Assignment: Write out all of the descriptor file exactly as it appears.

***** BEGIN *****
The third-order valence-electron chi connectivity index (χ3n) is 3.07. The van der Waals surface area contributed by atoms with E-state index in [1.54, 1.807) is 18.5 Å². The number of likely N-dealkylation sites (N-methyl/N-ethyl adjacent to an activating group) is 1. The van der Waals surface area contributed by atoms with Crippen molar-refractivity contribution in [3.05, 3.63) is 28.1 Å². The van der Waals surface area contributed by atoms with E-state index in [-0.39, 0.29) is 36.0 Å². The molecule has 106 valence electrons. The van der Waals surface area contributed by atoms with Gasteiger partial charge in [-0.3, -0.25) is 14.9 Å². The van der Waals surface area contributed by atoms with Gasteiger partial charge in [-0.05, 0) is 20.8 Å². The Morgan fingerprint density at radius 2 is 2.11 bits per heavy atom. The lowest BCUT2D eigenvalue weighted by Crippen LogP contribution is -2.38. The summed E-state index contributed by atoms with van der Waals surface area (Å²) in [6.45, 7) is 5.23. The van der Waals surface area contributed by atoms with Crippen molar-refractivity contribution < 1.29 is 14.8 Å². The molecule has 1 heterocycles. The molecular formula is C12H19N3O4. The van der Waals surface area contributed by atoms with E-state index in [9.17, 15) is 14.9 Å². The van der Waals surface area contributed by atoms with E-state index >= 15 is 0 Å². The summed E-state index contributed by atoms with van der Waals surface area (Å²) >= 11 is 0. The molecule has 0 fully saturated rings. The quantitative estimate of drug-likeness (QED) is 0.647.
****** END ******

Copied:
The third-order valence-electron chi connectivity index (χ3n) is 3.07. The van der Waals surface area contributed by atoms with E-state index in [1.54, 1.807) is 18.5 Å². The number of likely N-dealkylation sites (N-methyl/N-ethyl adjacent to an activating group) is 1. The van der Waals surface area contributed by atoms with Crippen molar-refractivity contribution in [3.05, 3.63) is 28.1 Å². The van der Waals surface area contributed by atoms with E-state index in [-0.39, 0.29) is 36.0 Å². The molecule has 106 valence electrons. The van der Waals surface area contributed by atoms with Gasteiger partial charge in [-0.3, -0.25) is 14.9 Å². The van der Waals surface area contributed by atoms with Gasteiger partial charge in [-0.05, 0) is 20.8 Å². The Morgan fingerprint density at radius 2 is 2.11 bits per heavy atom. The lowest BCUT2D eigenvalue weighted by Crippen LogP contribution is -2.38. The summed E-state index contributed by atoms with van der Waals surface area (Å²) in [6.45, 7) is 5.23. The van der Waals surface area contributed by atoms with Crippen molar-refractivity contribution < 1.29 is 14.8 Å². The molecule has 1 heterocycles. The molecular formula is C12H19N3O4. The van der Waals surface area contributed by atoms with E-state index in [9.17, 15) is 14.9 Å². The van der Waals surface area contributed by atoms with E-state index >= 15 is 0 Å². The summed E-state index contributed by atoms with van der Waals surface area (Å²) >= 11 is 0. The molecule has 0 fully saturated rings. The quantitative estimate of drug-likeness (QED) is 0.647.